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From Kay Schenk <kay.sch...@gmail.com>
Subject Re: [WWW] Web analytics
Date Sun, 14 Aug 2011 15:35:52 GMT


On 08/13/2011 07:23 PM, Rob Weir wrote:
> On Sat, Aug 13, 2011 at 11:28 AM, Kay Schenk<kay.schenk@gmail.com>  wrote:
>>
>>
>> On 08/13/2011 05:55 AM, Rob Weir wrote:
>> <--snip-->
>>
>>>>
>>>
>>> My understanding is that there were two issues raised by regulators:
>>>
>>> 1) Google stores IP addresses of visitors.  It does not make the IP
>>> addresses available to users of Google Analytics, but stores it
>>> themselves.  This has been interpreted by one regulator as violating a
>>> ban on storing personally identifying information beyond the duration
>>> of a session.  The interpretation is that an IP address is personally
>>> identifying information.
>>>
>>> The odd thing here is that it appears to be ignoring the state of the
>>> art, which is that other information, excluding IP address, is
>>> actually more accurate in tracking users, e.g., "fingerprinting" them
>>> via their browser settings, fonts, etc.  See:
>>> https://panopticlick.eff.org/  In other words, it is the correlation
>>> of basic common facts that makes the user identifiable.  It doesn't
>>> require a single unique piece of data.
>>>
>>> 2) Google has an opt-out browser plugin, but it is not available for
>>> Opera or Safari.
>>>
>>>>> Storing the data ourselves is a double-edged sword.  If we store it,
>>>>> then we are responsible for any problems with that data.
>>>>
>>>> Yes. And configuring Piwik the way described there it does not store
>>>> personally identifiable data.
>>>>
>>>
>>> If we think Piwik addresses the IP address and the opt-out issues,
>>> then that sounds like a good solution.  If we think Piwik is well
>>> maintained, etc. I have no objections to Piwik.
>>>
>> <--snip-->
>>
>> OK, a couple of short comments on this -- esp Google analytics.
>>
>> G. analytics requires code inserted into pages you want to track. Not a
>> biggie since we have templates, but...if the analytics server is down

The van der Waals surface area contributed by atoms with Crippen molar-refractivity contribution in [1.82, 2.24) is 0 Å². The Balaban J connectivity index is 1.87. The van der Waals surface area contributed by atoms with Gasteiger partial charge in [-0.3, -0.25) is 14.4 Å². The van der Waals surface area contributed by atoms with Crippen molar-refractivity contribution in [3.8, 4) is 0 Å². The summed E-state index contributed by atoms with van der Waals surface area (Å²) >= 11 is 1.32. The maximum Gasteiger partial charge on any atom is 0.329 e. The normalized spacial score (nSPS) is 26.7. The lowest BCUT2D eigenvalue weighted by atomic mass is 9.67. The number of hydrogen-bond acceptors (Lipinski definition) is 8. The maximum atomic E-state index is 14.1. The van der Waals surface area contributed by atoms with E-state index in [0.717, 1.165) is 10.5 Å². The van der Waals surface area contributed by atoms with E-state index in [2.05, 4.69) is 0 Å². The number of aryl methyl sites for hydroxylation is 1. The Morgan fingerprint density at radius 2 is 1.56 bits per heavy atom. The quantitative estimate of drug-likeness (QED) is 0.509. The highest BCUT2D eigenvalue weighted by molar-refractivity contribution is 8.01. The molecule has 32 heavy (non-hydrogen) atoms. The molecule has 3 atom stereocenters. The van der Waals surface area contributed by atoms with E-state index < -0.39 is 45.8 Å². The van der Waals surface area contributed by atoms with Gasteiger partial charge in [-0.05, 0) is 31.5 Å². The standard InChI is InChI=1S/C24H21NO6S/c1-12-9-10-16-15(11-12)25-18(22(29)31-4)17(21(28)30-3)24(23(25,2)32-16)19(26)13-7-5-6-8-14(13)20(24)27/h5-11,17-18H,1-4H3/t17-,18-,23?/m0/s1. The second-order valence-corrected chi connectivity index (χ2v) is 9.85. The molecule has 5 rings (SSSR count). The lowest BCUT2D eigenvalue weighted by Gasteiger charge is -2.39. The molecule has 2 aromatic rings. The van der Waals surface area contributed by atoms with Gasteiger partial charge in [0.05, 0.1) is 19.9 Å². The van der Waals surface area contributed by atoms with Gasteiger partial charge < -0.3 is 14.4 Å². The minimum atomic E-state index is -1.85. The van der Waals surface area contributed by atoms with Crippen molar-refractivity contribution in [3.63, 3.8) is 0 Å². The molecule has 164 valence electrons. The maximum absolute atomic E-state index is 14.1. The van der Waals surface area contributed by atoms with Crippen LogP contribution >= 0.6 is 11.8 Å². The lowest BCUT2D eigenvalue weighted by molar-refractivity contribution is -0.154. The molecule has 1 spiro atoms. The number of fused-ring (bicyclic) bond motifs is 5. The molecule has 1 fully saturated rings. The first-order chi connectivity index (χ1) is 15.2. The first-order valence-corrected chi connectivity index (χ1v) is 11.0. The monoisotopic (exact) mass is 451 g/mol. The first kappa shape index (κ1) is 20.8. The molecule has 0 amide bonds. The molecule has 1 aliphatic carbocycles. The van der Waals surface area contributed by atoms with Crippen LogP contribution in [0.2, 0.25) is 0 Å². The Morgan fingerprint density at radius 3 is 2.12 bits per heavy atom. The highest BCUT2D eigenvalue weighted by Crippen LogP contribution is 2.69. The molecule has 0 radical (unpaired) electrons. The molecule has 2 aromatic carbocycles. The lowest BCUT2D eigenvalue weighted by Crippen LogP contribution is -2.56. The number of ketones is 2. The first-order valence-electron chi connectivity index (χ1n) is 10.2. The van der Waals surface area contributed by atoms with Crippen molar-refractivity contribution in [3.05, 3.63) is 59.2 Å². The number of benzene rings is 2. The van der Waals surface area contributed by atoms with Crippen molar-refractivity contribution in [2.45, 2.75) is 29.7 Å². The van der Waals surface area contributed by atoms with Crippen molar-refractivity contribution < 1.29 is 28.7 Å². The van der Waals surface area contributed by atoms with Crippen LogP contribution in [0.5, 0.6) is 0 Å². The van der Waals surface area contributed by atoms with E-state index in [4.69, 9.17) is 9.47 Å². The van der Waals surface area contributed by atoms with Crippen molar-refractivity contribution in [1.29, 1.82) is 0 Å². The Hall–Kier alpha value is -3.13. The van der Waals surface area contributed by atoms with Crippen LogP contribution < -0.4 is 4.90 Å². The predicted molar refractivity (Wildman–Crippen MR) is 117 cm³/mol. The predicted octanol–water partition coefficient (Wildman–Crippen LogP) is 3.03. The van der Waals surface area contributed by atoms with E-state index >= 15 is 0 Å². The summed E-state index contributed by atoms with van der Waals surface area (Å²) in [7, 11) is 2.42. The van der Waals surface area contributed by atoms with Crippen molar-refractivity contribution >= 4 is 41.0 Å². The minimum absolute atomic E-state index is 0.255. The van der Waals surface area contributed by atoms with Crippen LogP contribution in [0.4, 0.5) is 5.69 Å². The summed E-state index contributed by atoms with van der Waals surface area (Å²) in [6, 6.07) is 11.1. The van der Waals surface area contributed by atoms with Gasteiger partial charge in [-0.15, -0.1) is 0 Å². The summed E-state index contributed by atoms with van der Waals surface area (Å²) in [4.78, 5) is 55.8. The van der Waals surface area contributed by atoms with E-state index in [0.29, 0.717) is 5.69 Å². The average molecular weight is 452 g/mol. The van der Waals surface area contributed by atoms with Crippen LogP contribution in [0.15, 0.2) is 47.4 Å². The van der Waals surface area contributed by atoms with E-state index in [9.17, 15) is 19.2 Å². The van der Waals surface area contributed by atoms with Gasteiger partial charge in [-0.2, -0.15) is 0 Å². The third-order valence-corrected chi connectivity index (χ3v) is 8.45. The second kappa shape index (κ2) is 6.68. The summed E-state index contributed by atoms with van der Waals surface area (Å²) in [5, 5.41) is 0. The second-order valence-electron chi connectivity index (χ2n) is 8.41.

>> (rarely but it DOES happen), this prevents page loading. Analytics is great
>> but really maybe overkill for just simplistic info like browser
>> identification. I have no knowledge of Piwik.
>>
>
> That was first generation.  Google Analytics now has an asynchronous
> option, which allows the page to render while the tracking code does
> its stuff in the background.  No idea if Piwik allows that as well.

oops! OK -- my bad. Haven't kept up with this in a while.

Still I can't help but think that Analytics, with its individual 
registration (i.e. by a designated individual) might be more of an 
administrative headache than we really need for simple tracking stats.
It's a great service but would it serve our administrative setup needs?

>
>> and 2) I'm surprised Apache doesn't have some internal log analysis program
>> --like Awstats -- installed for the whole domain. It's really quite simple
>> to deal with but, yes, does require some caretaking.
>>
>>
>>
>> --
>> ------------------------------------------------------------------------
>> MzK
>>
>> "Those who love deeply never grow old;
>>   they may die of old age, but they die young."
>>                         -- Sir Arthur Pinero
>>

-- 
------------------------------------------------------------------------
MzK

"Those who love deeply never grow old;
  they may die of old age, but they die young."
                         -- Sir Arthur Pinero

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